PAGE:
Terrazzo floors around the city were found intact. Many were in older buildings, including the train station terminal. If structural collapse or large equipment falling had chipped or gouged them, these floors were reparable. As in the airport, most required nothing more than polishing and refinishing.
The Reflooring of New Orleans
Insurance didn’t specify taking out terrazzo after Katrina, recounts Clyde Martin of American Tile & Terrazzo, Co. of Metaire, LA, contractor on the airport renovation. Not only were the floors basically intact, but terrazzo is also extremely difficult to remove, another sign of its durability.In the first wave of rebuilding in the city, many irreparable floors were replaced as quickly and cheaply as possible, mostly with tile, Martin said.After the first flurry of rebuilding, the next wave of work for Martin’s company was the rehabilitation of terrazzo floors. The city’s convention center was one major project. Many of the old terrazzo floors were in churches and schools owned by the Catholic Archdiocese of New Orleans.The disaster created a serious shortage of general contractors in the area who knew how to schedule a terrazzo restoration project, and architects with experience in specifying such jobs.In response, Martin’s company held an informational box lunch session for the archdiocese and 30 architects.“That started the snowball rolling,” Martin said.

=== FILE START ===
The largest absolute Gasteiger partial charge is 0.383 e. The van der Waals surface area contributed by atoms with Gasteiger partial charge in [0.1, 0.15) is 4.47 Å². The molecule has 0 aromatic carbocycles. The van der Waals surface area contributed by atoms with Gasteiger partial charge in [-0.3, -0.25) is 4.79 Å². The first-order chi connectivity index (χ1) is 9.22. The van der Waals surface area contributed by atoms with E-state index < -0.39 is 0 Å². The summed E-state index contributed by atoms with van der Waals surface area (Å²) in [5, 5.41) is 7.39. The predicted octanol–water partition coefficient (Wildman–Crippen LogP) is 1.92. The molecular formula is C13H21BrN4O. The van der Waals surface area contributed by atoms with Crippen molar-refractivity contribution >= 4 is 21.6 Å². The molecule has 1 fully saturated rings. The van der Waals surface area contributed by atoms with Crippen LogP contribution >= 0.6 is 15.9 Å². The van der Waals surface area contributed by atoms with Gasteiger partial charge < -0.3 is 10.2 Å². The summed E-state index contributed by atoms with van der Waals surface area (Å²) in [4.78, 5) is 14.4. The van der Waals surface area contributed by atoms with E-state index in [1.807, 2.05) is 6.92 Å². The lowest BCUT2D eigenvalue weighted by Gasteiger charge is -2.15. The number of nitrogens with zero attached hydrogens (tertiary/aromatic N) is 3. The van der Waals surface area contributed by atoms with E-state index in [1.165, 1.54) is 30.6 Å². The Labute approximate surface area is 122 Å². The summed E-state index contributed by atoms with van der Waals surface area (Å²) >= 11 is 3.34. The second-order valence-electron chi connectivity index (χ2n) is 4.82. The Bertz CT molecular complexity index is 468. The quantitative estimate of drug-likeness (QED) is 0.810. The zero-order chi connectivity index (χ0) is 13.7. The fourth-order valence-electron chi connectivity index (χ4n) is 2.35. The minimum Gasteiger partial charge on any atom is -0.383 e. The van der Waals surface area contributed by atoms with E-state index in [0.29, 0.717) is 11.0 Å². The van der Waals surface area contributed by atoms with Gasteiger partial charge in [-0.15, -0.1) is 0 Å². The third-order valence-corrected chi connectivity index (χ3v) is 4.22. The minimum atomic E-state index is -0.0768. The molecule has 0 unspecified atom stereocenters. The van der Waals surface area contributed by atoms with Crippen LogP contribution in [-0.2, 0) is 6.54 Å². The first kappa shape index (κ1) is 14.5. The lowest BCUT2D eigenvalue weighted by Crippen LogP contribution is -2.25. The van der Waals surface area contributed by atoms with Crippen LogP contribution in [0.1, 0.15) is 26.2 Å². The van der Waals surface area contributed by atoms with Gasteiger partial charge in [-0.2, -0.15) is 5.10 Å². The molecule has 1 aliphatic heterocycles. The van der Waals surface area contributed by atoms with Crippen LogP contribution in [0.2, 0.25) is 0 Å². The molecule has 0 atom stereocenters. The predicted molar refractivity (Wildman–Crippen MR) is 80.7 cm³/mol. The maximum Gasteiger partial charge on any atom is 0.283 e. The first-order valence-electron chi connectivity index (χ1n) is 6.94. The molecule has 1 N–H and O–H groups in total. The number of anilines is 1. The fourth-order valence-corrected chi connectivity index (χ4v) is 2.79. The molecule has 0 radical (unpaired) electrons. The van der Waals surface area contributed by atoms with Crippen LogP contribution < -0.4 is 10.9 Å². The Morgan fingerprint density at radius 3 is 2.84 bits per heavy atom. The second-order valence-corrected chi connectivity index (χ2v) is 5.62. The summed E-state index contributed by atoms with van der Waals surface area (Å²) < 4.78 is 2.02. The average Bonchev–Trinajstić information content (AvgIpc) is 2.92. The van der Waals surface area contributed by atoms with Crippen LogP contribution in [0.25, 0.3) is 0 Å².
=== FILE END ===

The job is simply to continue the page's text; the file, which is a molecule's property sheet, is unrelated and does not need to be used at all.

Lessons Learned: Emerging Trends in Flood Proof Construction
As the ravages of Katrina spotlighted the toughness of terrazzo, it became a flooring of choice for new construction.
In one church, the roof and stained glass windows were destroyed, the statues reduced to rubble. All that could be saved were the structural steel, a few brick walls, and the terrazzo floors, Martin said.
“It clicked,” he added. “Architects realized that if the only flooring saved from Katrina was terrazzo, we should use it when we build something new.”